November 30, 2012 Sometimes the real trick for improving health is getting people, including doctors, to hear the right message and then do something about it. So what's the best way to get the word out about a decades-old generic drug that could save the lives of critically injured patients? You make a comic book.
November 27, 2012 Some consumers of the bitter citrus fruit may need to rethink their morning routine. Chemicals in grapefruit can interfere with the body's ability to to clear certain drugs. The number of affected medicines has jumped in recent years. Pharmacists are calling for greater grapefruit awareness among physicians and patients alike.
November 26, 2012 A policy statement from the American Academy of Pediatrics urges doctors to write prescriptions in advance to let teens have fast access to emergency contraception. The pills are currently available over the counter only to those 17 and older.
November 21, 2012 Easier access to oral contraceptives could reduce unintended pregnancies, doctors say. But the Food and Drug Administration would have to allow purchases of the pill without a prescription, and that's not going to happen anytime soon.
November 16, 2012 After months of debate, the Global Fund announced plans to wind down a controversial pilot project that subsidizes malaria drugs in Africa. Some health workers in the U.S. fault the decision, saying it doesn't address the major challenges of treating malaria in poor countries.
November 7, 2012 Xeljanz, a new rheumatoid arthritis drug, is the first one that works by blocking enzymes called janus kinases. They play a communication role inside the body and are involved in inflammation associated with rheumatoid arthritis.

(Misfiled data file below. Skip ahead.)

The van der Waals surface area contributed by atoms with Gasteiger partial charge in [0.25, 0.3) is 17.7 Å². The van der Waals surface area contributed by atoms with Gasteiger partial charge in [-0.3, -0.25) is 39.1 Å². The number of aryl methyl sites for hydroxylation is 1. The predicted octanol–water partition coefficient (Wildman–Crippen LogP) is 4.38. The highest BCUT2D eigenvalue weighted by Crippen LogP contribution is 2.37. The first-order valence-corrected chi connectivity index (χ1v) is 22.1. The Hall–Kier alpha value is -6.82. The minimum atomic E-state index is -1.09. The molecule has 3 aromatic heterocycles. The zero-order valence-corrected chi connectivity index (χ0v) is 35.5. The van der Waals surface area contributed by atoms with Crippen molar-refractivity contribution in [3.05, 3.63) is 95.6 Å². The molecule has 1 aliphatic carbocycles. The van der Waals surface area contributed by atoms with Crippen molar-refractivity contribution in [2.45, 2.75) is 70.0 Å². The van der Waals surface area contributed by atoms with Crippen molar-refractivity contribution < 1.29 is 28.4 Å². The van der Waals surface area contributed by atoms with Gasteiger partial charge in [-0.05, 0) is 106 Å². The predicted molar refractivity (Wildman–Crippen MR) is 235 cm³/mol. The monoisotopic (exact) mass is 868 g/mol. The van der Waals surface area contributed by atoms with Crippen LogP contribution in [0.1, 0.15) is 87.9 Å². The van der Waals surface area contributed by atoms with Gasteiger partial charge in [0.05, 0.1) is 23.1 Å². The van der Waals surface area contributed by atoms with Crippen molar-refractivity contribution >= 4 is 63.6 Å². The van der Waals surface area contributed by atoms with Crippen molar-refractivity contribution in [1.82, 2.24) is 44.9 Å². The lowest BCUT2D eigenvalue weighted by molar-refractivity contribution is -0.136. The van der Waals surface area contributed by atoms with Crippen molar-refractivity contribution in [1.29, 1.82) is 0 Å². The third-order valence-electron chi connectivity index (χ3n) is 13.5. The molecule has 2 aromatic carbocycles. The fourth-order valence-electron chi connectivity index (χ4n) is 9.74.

November 1, 2012 This month the Global Fund board will decides whether to continue or scrap a $225 million program that subsidizes malaria drugs in Africa. A new analysis bolsters a major criticism of the project. In some places, most of the subsidized drugs have been going to people without malaria.
October 31, 2012 A test of subsidies in Africa for the most effective malaria drug treatment is drawing fire. Supporters say the subsidies helped improve access and drive out less effective drugs. But critics say the approach is risky and a distraction from other efforts to fight the disease.
October 18, 2012 Adding a 12-year-old antibiotic to the regimen of patients with highly drug-resistant tuberculosis cured nearly 90 percent of patients in a study involving about 40 people in South Korea. The study, though small, suggests that the battle against the ancient scourge is far from lost.
October 17, 2012 New research suggests that by the time an Alzheimer's patient is diagnosed, many key neurons are already dead. Neuroscientists say it's possible that several recent trials of drugs for Alzheimer's have failed because the drugs were given after symptoms had already started to appear.
September 24, 2012 Both the drugs — Belviq and Qsymia — were approved in July. They make you feel satisfied with less food — and not as hungry between meals. But there are side effects, including dry mouth, constipation and a slight tingling in fingers and toes; Qsymia can also cause birth defects.
September 12, 2012 Some grocery chains are now offering free atorvastatin, the generic version of Lipitor, at their pharmacies. The cholesterol drug requires a prescription, but now you don't need insurance or cash to get the pills.
August 31, 2012 More than a half-century after a German drugmaker took thalidomide off the market because of birth defects, the company said it was sorry. The occasion was the dedication of a memorial to the victims near the company's headquarters. The sculpture features a girl with malformed feet and no arms.